The Gospel According to Nine Inch Nails



I was alone in my parents’ house when Nine Inch Nails helped change my life.

It was a few months after college graduation. I was listening to music while I packed everything—after just unpacking.

Not long before, my mom had told me I had two weeks to get out.

It was just me, a bass line, my worldly possessions, and empty boxes. The loneliness suited me. I could blast the radio as loud as I wanted.

The song changed, and “Head Like A Hole” came on.

Until that day, the song had repulsed me. I didn’t like the raw scream of the singer’s voice. I didn’t like the menace of the lyrics. I expected songs to make me feel good.

But the jagged edge of the music caught me at the right moment. It said everything I was feeling.

The radio was over by the mirrored closet door, so I moved over to it, cranked the volume up and then stood up. I started jumping, less a dance than an attempt to pound the floor to pieces. I glanced up and saw myself scream, my face contorted, my dirty hair flying, my pajamas still on, and I wondered, with shock, who I’d become.

I didn’t know the lyrics well enough to have any idea what they actually meant, but I chanted them with relish. Head like a hole. Black as your soul. I’d rather die than give you control.

I screamed at my reflection with a kind of triumphant bitterness.

I’d come back from college all squeaky-clean and polished. I graduated with honors, had earned a scholarship to study abroad the year before, and won my university’s writing competition.

When I got home, I knew I was supposed to look for a job. Was supposed to parlay my accomplishments into a career. Was supposed to climb higher and achieve more. I paged through a copy of What Color is Your Parachute, set up informational interviews at Hewlett Packard, tried to write out a resume.

But every day, I felt more bewildered.

Sure that those and other woes were a result of spiritual warfare, I went to Christian therapy for the first time. When my therapist told me she thought I was depressed, I laughed.

“Me?” I said. “I’m one of the most optimistic people I know. I’m, like, happy all the time.”

She tilted her head to one side, not amused. “Heather, someone once described depression as anger turned inward. Who are you angry at?”

All the air went out of the room. Because I knew exactly whom I was angry at, even though, moments before, I’d had no idea.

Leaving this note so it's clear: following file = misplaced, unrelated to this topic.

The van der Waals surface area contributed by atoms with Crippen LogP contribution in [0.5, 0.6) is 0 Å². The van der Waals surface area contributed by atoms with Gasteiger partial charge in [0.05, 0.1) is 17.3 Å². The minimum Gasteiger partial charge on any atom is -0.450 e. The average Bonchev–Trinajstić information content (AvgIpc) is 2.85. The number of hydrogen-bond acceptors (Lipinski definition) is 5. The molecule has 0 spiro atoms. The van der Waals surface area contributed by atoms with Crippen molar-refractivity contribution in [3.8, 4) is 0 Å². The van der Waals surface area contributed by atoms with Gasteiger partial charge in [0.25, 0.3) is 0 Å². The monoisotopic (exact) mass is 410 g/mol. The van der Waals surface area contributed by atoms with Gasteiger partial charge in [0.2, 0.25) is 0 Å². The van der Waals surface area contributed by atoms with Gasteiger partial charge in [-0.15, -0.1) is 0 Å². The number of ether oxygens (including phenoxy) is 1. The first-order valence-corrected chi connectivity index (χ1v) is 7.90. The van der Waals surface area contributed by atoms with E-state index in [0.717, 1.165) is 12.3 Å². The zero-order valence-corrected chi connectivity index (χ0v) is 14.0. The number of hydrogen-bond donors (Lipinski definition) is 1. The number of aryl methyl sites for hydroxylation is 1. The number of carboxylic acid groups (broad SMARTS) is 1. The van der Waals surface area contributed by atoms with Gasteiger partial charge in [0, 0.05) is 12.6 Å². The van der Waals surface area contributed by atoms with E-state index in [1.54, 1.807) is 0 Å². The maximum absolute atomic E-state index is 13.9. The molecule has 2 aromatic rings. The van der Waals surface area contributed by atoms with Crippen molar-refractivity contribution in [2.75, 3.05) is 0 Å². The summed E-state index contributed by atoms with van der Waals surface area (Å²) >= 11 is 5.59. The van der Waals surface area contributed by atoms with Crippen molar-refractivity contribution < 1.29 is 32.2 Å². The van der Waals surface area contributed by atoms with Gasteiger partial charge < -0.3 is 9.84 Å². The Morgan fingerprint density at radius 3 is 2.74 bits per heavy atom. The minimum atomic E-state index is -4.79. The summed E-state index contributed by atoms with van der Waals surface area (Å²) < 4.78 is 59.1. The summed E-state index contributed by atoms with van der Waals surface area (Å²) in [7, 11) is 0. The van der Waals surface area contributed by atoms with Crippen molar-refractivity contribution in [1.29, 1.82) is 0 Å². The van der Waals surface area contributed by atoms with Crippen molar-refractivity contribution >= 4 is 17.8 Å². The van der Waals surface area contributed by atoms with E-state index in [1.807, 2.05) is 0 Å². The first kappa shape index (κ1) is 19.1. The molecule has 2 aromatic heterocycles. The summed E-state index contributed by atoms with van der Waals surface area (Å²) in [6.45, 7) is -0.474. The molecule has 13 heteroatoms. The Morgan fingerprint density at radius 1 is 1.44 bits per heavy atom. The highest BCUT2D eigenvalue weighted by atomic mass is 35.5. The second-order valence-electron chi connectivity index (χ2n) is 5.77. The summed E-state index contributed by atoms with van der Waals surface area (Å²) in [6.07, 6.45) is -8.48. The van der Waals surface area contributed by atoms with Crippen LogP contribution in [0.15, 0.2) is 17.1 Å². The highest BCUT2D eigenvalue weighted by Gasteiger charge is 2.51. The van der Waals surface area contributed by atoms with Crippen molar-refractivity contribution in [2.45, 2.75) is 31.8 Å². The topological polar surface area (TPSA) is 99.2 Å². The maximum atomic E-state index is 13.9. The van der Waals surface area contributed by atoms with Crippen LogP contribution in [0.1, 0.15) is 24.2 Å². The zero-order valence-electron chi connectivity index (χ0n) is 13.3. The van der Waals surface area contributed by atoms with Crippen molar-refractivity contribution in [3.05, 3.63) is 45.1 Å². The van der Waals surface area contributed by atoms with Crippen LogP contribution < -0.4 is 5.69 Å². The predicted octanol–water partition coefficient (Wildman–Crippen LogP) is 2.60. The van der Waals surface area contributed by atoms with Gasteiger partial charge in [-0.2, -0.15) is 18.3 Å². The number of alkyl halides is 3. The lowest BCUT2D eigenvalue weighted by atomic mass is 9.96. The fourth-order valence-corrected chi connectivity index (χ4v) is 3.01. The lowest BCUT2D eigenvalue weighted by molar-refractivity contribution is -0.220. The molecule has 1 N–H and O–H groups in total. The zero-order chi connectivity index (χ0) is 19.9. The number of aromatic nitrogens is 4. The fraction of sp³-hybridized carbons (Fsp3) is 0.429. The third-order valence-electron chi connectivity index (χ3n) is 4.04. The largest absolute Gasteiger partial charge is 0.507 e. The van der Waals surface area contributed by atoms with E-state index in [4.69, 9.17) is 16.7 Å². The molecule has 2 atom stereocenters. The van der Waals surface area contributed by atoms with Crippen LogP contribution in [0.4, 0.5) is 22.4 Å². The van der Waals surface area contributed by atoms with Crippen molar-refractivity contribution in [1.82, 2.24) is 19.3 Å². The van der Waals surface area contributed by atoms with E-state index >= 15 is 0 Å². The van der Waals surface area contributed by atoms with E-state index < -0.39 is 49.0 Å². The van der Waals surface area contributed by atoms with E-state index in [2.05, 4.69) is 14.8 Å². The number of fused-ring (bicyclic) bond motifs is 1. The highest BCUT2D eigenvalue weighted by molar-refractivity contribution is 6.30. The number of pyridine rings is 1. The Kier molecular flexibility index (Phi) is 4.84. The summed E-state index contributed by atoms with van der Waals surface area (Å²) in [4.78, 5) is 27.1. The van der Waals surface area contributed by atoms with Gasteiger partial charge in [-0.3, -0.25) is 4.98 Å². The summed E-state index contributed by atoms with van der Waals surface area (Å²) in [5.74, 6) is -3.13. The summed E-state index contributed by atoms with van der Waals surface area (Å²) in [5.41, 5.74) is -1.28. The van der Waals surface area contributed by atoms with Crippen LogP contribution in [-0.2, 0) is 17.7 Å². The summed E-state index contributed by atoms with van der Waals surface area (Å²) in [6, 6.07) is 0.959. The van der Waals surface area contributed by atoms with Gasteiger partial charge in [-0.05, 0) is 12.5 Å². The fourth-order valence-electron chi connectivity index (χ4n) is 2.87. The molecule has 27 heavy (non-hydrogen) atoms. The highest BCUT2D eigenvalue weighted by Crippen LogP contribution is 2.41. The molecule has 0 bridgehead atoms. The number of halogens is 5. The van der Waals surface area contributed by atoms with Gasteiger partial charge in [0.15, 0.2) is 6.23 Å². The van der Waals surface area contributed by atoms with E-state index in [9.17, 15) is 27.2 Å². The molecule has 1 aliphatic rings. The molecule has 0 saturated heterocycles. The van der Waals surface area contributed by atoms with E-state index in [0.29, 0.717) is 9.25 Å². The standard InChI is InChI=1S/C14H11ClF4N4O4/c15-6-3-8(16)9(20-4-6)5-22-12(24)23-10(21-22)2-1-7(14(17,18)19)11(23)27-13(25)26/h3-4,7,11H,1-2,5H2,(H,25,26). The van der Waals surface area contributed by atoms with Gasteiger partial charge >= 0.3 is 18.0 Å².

“My parents,” I whispered.

Why was I angry? My childhood had been filled with trauma during and after my parents’ decision to send first my brother, then my sister to a children’s home. I had never really felt any of my feelings about that—neither grief, or anger, or outrage. No, instead, I’d bottled everything up like homemade kombucha.

More than a decade later, everything spewed out at once.

Looking back, I have compassion for how bewildering this must have been for my mom and dad. I came home from that therapy appointment suddenly enraged, with all the coping mechanisms that had helped me manage severe depression ripped off like a child’s Band-Aid.

And we were supposed to sip tea together at breakfast?

They’d gotten used to me being happy all the time and had no clue how to relate to the person who’d replaced me. Our family had made a specialty of ignoring our emotions. My parents loved me, but they weren’t ready to shed their numbness.

After a few weeks of hell, they asked me to leave.

Now, screaming at my reflection in the mirror, I learned something from the wild look in my eyes.

I learned that screaming did not bring lightning down on my head.

I learned that I was not alone. At the very least, the songwriter—whoever he was—probably would understand my rage. I realized that angry, hateful, dark music existed because it was responding to real pain.

I realized that niceness did not cut the mustard for me anymore.

I learned that my feelings were real, and that I could give myself permission to feel them.

I learned that the colossal knot in my stomach loosened a little when I did.

And I realized, looking in my eyes, that afraid as I was of moving, independence and free-falling into depression and unemployment, I would never go back to papering over my anger. My spine, it turned out, was filled with steel.

I was standing in darkness. Complete darkness. Honestly, after that day, things got a lot worse before they got better.

But Nine Inch Nails sang a song of redemption for me. In its blackness was a wild beauty of truth, and honest self-examination, and finally, finally being able to look myself in the eye.


Image credit: Porche Brosseau